Galathea eridani , Macpherson, Enrique & Robainas-Barcia, Aymee, 2015

Macpherson, Enrique & Robainas-Barcia, Aymee, 2015, Species of the genus Galathea Fabricius, 1793 (Crustacea, Decapoda, Galatheidae) from the Indian and Pacific Oceans, with descriptions of 92 new species, Zootaxa 3913 (1), pp. 1-335: 104-105

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Galathea eridani

n. sp.

Galathea eridani  n. sp.

( Fig. 33View FIGURE 33)

Material examined. Holotype: Mozambique. MAINBAZA, Stn DW3168, 26° 11.93 ’S, 35 °02.85’E, 87–90 m, 16 April 2009: M 3.8 mm (MNHN-IU- 2013-13217).

Paratypes: New Caledonia. Lagon Est, Stn 899, 20° 14.2 'S, 164 ° 25.15 'E, 16 m, 14 January 1987: 1 M 3.0 mm (MNHN-IU- 2013-13980).

Etymology. The name Erudanus, the River, refers to one of the southern constellations.

Description. Carapace: As long as broad; transverse ridges with dense very short setae, without long setae; cervical groove distinct, laterally bifurcated. Gastric region with 5 transverse ridges: 1 epigastric ridge medially interrupted, with 2 spines; 2 mesogastric ridges, anterior ridge uninterrupted, not extending laterally to anteriormost branchial spines, posterior one short; 2 metagastric ridges not extending laterally to anterior branchial ridges. Anterior branchial region with distinct ridges. Mid-transverse ridge uninterrupted, preceded by shallow cervical groove, followed by 4 ridges, 1 or 2 of them uninterrupted, shallow groove preceeding posterior uninterrupted ridge. Lateral margins slightly convex, with 8 spines: 2 spines in front of and 6 spines behind anterior cervical groove; first anterolateral, well-developed, at same level of lateral limit of orbit, second small, with spine ventral to between first and second spines; 3 spines on anterior branchial region, and 3 spines on posterior branchial margin, last small. Well-developed spine on lateral limit of orbit; infraorbital margin with strong spine. Rostrum 1.3 as long as broad, length 0.6 postorbital carapace length and breadth 0.4 that of carapace; distance between distalmost lateral incisions 0.3 distance between proximalmost lateral incisions; dorsal surface nearly horizontal in lateral view, with some short setae; lateral margin with 4 deeply incised sharp teeth.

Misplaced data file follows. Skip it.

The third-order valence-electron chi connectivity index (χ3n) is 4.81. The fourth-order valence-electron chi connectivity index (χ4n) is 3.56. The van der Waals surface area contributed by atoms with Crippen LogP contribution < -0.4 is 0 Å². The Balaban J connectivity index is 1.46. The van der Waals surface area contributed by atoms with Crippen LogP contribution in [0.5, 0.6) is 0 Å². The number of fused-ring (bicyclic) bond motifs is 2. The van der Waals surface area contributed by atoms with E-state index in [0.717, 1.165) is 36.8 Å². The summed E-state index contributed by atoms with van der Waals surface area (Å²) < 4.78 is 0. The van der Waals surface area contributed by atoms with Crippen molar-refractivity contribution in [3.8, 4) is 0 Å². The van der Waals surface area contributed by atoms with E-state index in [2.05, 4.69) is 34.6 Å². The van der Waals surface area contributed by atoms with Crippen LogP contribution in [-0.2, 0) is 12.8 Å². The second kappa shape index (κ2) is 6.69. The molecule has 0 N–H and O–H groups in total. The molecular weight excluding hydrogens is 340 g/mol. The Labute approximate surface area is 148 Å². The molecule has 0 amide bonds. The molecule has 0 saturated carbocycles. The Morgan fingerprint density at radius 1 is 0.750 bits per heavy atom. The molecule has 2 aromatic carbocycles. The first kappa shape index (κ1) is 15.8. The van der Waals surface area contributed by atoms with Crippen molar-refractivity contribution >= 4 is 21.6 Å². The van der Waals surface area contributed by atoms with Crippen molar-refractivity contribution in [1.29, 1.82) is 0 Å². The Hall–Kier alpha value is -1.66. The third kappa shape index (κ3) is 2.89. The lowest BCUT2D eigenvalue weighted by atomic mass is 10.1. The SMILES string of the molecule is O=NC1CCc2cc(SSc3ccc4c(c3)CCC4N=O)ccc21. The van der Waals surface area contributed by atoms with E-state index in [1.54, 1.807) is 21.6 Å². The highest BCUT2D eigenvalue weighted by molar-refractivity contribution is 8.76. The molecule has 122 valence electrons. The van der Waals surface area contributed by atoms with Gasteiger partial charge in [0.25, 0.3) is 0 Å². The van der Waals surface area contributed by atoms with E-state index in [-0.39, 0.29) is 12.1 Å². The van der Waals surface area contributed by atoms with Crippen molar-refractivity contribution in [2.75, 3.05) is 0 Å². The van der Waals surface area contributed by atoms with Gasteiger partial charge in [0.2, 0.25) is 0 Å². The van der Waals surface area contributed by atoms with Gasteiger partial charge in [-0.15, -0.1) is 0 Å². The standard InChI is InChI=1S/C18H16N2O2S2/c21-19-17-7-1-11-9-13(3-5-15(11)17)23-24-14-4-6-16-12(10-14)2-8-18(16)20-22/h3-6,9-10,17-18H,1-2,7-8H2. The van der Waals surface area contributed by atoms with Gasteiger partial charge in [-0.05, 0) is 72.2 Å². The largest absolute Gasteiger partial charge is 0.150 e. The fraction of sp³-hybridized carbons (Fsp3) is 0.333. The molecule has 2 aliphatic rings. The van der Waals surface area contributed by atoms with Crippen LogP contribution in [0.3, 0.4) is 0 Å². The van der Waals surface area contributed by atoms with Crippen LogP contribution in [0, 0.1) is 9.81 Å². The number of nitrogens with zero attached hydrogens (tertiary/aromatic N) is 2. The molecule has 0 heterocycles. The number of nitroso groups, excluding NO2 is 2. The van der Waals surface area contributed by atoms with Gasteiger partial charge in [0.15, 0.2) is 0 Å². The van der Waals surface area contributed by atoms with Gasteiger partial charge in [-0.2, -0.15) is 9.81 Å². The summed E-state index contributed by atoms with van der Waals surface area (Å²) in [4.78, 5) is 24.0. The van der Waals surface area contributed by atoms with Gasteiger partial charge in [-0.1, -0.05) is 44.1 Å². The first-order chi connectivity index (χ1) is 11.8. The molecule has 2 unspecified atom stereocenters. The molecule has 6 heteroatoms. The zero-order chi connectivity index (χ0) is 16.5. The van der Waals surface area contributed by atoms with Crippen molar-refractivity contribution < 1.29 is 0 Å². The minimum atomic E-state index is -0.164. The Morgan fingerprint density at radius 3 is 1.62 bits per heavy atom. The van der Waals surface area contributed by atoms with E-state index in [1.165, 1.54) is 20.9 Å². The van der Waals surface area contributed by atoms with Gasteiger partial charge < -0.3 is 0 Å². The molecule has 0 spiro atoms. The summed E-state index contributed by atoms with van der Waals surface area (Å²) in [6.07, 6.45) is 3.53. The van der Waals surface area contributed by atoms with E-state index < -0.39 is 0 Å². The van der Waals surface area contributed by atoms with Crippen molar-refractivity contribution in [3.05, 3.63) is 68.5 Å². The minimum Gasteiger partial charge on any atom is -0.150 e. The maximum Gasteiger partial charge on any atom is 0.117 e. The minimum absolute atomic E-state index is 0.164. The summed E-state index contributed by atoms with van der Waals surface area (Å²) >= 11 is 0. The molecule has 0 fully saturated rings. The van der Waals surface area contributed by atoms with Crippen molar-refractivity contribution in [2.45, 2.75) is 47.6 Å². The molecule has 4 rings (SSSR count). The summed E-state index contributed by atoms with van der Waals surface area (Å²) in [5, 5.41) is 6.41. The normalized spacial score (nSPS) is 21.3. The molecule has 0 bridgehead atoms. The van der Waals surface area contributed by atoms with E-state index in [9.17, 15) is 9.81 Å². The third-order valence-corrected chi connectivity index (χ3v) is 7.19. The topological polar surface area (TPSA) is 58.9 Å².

Pterygostomian flap rugose, unarmed, ridges with short setae, anterior margin acute.

Sternum: As long as broad, lateral extremities gently divergent posteriorly.

Abdomen: Somites 2–3 with 2 transverse uninterrupted ridges; somites 4–6 each with uninterrupted anterior ridge and 1 or 2 medially interrupted ridges; posteromedian margin of somite 6 straight. Males with G 1 and G 2.

Eyes: Ocular peduncles 1.3 times longer than broad, maximum corneal diameter 0.7 rostrum width.

Antennule: Article 1 with 3 well-developed distal spines, distodorsal larger, distomesial spine slightly smaller. Ultimate article with a few short fine setae not in tuft on distodorsal margin.

Antenna: Article 1 with ventral distomesial spine reaching distal margin of article 2. Article 2 with 2 subequal distal spines, exceeding midlength of article 3. Article 3 with distomesial spine. Article 4 unarmed.